The joys of walking, even at a snail’s pace – Clare Champion Article 21

One of my favourite hymns has this verse:
We are pilgrims on a journey,
and companions on the road;
we are here to help each other
walk the mile and bear the load.

When our ‘lockdown’ began I was aware that carrying all my extra weight meant that I was both unfit and possibly more vulnerable to the dreaded virus. Shortly afterwards, as I tried to avail myself of free yoga lessons online, free keep fit lessons on TV and ‘Dancercise with Emily’ on my mobile phone, I discovered that Facebook was suggesting that I joined a group walking 10,000 steps a day (about 5 miles) to raise money for the Mater Hospital. This seemed like a good idea – get walking for the hospital in the hope that you’d stay out of the hospital….. I signed up, sorted myself out with a cheap step counting watch (there are lovely expensive ones but mine was about 20 euros) and some less cheap comfy shoes and I was ready to go.

Rather worried that I wouldn’t manage it I started two weeks before D-Day and found that 10,000 steps is possible, although it is significantly more than I was used to walking. The month passed and I realized that I was enjoying the challenge, had huge respect for the people in the group who were walking and was (possibly) a bit fitter. Many of the people in the group were past or even present patients of the Mater, and their stories of survival and courage, the way that they got their steps in in the face of some really considerable health problems, and their cheery determination meant that my own puny willpower (feeling a bit tired, it’s a bit rainy, not in the mood) was given a bit of a shakeup and by the end of the month I had completed 10,000 steps a day. So the following month I did another walk, this time for Women’s Aid.

And the following month I was off again walking for DePaul Ireland, which is a charity for homeless people because I cannot imagine how appalling the current situation must be if you have no home, no easy access to running water, to a GP, to your own space. The month after that I was back walking for the Mater and this month my cause is Autism Assistance Dogs.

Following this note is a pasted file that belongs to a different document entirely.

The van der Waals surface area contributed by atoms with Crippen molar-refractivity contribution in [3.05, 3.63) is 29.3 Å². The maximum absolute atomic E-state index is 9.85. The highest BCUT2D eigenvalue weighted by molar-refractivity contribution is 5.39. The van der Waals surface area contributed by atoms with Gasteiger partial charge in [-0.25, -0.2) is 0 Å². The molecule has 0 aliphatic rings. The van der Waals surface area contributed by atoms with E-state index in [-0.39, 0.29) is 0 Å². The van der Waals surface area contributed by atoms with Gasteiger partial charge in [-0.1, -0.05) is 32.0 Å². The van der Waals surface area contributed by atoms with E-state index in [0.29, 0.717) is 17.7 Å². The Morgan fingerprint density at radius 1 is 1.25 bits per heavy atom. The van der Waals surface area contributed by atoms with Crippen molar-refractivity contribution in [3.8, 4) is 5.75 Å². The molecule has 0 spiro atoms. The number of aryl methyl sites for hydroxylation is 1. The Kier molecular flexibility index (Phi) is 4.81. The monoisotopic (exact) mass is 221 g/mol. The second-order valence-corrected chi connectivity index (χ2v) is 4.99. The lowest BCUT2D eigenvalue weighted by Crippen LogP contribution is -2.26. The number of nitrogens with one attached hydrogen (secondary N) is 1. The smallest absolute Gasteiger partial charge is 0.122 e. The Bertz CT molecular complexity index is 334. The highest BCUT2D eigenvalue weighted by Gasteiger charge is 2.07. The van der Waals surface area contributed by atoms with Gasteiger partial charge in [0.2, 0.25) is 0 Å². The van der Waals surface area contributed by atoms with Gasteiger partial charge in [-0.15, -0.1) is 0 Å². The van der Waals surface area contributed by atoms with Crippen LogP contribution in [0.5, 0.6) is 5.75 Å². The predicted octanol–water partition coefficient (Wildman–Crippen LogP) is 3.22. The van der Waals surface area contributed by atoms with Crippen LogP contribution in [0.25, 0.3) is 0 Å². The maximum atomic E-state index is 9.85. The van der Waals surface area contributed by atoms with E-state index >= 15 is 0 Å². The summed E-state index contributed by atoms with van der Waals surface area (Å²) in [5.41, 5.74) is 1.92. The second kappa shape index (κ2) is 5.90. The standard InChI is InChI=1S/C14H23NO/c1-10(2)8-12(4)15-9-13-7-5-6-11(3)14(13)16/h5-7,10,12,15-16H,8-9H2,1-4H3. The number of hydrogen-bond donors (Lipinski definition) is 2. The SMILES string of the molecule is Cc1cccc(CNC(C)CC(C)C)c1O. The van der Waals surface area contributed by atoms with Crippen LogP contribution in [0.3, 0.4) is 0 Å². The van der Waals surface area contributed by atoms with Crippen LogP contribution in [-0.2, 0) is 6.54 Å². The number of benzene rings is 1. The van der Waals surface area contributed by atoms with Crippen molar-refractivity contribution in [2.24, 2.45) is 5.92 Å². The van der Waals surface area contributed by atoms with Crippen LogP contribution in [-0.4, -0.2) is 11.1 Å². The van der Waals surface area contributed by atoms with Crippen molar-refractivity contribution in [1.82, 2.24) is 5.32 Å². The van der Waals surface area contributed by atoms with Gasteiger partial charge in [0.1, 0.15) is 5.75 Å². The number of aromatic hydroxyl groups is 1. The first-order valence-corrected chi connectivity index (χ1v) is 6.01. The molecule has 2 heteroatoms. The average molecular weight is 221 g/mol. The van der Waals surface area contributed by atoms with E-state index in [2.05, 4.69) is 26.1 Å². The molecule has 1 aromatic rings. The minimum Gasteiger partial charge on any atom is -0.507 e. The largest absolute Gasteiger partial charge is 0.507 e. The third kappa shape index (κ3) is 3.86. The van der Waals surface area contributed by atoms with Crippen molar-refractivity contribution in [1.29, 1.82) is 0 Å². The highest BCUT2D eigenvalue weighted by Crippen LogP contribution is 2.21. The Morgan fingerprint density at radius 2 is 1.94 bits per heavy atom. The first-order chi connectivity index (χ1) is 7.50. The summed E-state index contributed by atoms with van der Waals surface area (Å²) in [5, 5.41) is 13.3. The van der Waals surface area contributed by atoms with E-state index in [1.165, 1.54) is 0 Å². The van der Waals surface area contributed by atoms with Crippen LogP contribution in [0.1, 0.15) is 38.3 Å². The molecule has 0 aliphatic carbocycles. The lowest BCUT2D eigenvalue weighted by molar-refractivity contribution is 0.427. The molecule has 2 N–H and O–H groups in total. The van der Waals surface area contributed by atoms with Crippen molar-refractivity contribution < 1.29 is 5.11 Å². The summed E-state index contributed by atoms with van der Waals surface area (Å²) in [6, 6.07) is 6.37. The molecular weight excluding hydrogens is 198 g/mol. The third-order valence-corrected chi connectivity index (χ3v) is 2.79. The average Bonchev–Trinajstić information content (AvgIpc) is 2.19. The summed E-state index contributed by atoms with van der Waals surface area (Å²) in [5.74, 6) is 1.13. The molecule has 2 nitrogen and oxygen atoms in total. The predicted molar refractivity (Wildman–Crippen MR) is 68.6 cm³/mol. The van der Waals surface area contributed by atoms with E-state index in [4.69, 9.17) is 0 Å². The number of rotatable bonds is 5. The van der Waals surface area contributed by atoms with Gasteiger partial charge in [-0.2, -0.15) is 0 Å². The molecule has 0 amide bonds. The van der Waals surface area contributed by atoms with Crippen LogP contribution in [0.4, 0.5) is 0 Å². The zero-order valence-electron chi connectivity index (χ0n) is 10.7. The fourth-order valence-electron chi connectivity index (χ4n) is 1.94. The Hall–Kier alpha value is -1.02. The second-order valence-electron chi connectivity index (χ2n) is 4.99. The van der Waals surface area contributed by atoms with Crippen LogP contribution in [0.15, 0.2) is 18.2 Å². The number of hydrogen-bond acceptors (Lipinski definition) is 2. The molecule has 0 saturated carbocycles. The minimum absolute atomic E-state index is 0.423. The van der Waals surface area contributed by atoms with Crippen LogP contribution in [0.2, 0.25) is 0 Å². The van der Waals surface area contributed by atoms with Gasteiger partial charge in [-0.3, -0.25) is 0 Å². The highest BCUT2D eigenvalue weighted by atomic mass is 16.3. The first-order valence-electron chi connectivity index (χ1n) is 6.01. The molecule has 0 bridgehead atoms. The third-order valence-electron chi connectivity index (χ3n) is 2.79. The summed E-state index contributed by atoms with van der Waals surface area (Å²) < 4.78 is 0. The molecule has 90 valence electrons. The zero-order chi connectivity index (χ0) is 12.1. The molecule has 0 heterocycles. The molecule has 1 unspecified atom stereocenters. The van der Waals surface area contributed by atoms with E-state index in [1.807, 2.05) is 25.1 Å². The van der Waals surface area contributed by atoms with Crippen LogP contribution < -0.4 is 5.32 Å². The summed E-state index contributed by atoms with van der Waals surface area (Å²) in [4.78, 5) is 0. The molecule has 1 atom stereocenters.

These are all wonderful charities, and it is an enormous privilege to be able to coerce my friends and family to give them money (which is after all what sponsored walking is) but it has also been a great source of joy for me.

I don’t walk fast, I often split the walk into two shorter walks, and sometimes I drive to a lovely spot like Balyalla Lake, and sometimes I walk around my home town Ennis from the front door. I take photos because you are supposed to provide evidence of your walking for your sponsors and this has made me so aware of the beauty of the changing seasons, the ever present company of the River Fergus wherever I walk, and the many lovely spots there are here. I feel so lucky to live here and enjoy the scenery and I feel so lucky to have the time and space to have this time to myself. I listen to podcasts on my phone – Desert Island Discs archive is fantastic, and Fergal Keane’s History of Ireland, have been wonderful – and I borrow audio books from the library via an app called Borrow Box. I put aside about an hour a day for the walking and that more or less covers it – give or take a bit of housework, gardening or popping to the shop.

I don’t have the nerve to ask my supportive friends and family for any more money for the charities for now, so next month I will start walking the virtual Camino of Santiago di Compostela – I am allowed to set my own timeframe and I will walk the distance locally here.

Next month however Barnardos are asking for people to get walking for them, and I do so recommend this to anyone who feels able to take this amount of time – it is a time of peace and journeying within, a time when you look at the world around you and pay attention to nature, a special time when you can feel lucky to be alive, or a time when you can think through those things that are weighing upon your mind. The RSA of Ireland will provide you with a free high visibility vest – a must if you are walking the country lanes – so if you like the sound of it, have a go. The charities benefit, but I have to admit I have loved it.

Dr. Susan O’Brien is the Ecumenical Director for Killaloe Diocese.
She is based in Binden Street, Ennis and is married to Rev. Kevin O’Brien, Church of Ireland Rector for the area.